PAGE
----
One can become an aesthetician/esthetician in 3 months. Basic skin care courses are covered, as well as safety and sanitation. A hair stylist has more education than an aesthetician, taking about one year. It takes about 6 months to be an "advanced esthetician".
A cosmetic dermatologist is different from a cosmetologist.
A cosmetologist has been to Beauty School and is licensed to do certain treatments on skin, hair and nails. A cosmetic dermatologist studied and trained for 12 years in medicine, then specialized in skin, hair, and nail diseases, diagnosing and treatments.
It takes approximately 30 weeks of full time courses targeted at the medical field. This is an Associate’s Degree, it is about two years of coursework. There is also a certification test to confirm mastery of the material taught.
To become a nurse, one must apply and be admitted to nursing school. Registered nurses have either a two- or four-year degree.
A bachelor’s degree is also called an undergraduate degree, and is four years of college done after graduating from a high school. These four years may be concentrated in the sciences or they could be in other areas like history, art, communication, engineering, computer science and many others. A BSN is a Bachelor's of Science degree in Nursing.
PA programs are 2 years long and do not require a science background. PA education includes more hours of clinical time (about 2000 hours) compared to a nurse practitioner program (500 hours). In contrast, my medical internship year was 5000 hours of clinical experience. (Internship hours have been cut back since, but it was extremely demanding yet educational.) It is annoying to watch PA's from medspas talk about how they have 'six months of training' knowing that some patients might think that is a good thing, whereas I don't think it is enough.
In the past, Nurse Practitioner programs were Masters degree programs that were 3 years long. They required a BSN first and clinical experience, whereas a PA program does not. This would give the MSN/NP more education hours in health sciences than a PA, but less than and MD/DO.
Anyone who has completed a doctorate degree is a doctor. This includes physicians, attorneys, dentists, naturopathic physicians and many others.
Not all doctorate degrees require the same amount of effort or take the same length of time. For example, in medical school, students are often required to work “double-time” and take 18-25 units per quarter, four quarters of the year, for the first 2 years of a 4-year school program, equating to about a total of 160+ units of university education done in just their first two years. (Bachelor’s degrees are 120 units, and a unit means something much more than an hour.)
Medical students spend their 3rd and 4th years, working 40-60 hours per week, doing clinical rotations. After that an internship is done and competence examinations are taken in order to become a general practitioner. However, medical doctors will typically continue to do 3-8 more years of training in a residency program to become fully knowledgeable in their specialty area. In medicine, this is called a medical specialist.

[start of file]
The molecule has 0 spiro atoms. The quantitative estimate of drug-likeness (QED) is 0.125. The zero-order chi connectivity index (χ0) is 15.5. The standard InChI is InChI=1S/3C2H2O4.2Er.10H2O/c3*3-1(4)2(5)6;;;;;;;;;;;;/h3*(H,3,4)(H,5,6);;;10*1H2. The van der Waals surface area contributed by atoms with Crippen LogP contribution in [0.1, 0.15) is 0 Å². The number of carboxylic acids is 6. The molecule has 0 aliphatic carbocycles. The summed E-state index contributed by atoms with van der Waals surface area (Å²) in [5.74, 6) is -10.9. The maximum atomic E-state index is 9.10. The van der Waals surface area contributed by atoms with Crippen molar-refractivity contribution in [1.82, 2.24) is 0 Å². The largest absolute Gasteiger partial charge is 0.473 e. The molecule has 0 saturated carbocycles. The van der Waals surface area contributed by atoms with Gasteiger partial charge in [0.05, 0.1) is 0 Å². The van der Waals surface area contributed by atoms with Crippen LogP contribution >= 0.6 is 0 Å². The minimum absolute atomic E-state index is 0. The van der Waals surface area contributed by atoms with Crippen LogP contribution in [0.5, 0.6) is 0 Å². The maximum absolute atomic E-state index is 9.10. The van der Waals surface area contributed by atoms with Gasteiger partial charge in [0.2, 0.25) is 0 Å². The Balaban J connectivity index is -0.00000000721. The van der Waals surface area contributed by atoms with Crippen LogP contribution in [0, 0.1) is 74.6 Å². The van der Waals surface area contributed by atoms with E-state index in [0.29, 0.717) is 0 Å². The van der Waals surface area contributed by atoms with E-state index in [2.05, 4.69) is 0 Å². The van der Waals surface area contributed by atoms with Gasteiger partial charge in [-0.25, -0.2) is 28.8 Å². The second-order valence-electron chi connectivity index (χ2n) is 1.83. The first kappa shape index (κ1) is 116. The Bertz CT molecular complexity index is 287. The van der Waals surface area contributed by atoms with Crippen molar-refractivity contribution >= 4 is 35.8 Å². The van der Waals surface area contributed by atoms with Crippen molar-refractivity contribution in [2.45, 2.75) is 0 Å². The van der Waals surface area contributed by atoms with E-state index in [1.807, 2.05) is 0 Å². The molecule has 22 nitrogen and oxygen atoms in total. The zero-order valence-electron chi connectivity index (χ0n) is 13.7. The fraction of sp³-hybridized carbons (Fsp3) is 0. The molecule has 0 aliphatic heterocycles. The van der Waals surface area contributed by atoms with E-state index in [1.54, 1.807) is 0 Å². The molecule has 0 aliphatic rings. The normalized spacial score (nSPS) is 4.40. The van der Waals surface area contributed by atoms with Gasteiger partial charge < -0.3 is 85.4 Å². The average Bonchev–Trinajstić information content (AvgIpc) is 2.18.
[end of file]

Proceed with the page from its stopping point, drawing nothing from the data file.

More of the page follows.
The word "specialist" does not carry the prestige it once did, because now everyone at a med spa calls themselves a specialist. Patients should educate themselves to understand the differences in training.
Dermatology and plastic surgery medical procedures should not be done by people who think it is acceptable to learn the trade by watching others do it on Instagram and YouTube. The safest providers have a solid education and experience in medicine. What it takes to be a dermatologist.
A Bachelors degree is required before applying to medical school. There are prerequisites, which typically include 1 year of biology, 1 year of chemistry, Organic or Biochemistry, Physics and Calculus. GPA is typically 3.65 or higher. An applicant must perform highly on the MCAT (medical college admission test).
Gross Anatomy, Human Physiology, Cell and Tissue Biology, Molecular Medicine, Population Health and Evidence-based Medicine, Health and Humanity Clinical Skills, Endocrinology, Nutrition, Reproduction, Genetics, Embryology, Pharmacology, Oncology, General Pathology, Microbiology, Immunology, Public Health, Health and Humanity, and Basic Clinical Skills.
Neuroanatomy, Clinical neurosciences, Psychiatry, Bioethics, Systemic Pathology, Pharmacology, Pathophysiology: Musculoskeletal, Dermatology, Hematology, Pulmonary system, Cardiovascular system, nephrology, gastroenterology, systemic pathology, Pharmacology, Population Health and Clinical Skills
Pass USMLE I (United States Medical Licensing Exam Part 1)
Clerkships: Internal Medicine, OB/GYN, Pediatrics, Family Medicine, Psychiatry, Surgery. 2500 clinical hours
2500 more clinical hours:
32 weeks of Required Coursework which includes
20 weeks of Additional Electives
Pass USMLE Part 2, Transition to Residency (Post-graduate years)
5000 clinical hours spent doing acute/inpatient medicine and also outpatient/chronic care medicine - Internal Medicine.
Pass USMLE Part 3.
Apply for medical license once proof of basic medical knowledge has been met.
Approximately 6000 clinical hours more spent focusing on science, diseases and treatments for all conditions related to skin, hair and nails. Followed by a difficult examination that lasts for 2 days to obtain certification by the Board of Dermatology, repeat every 10 years.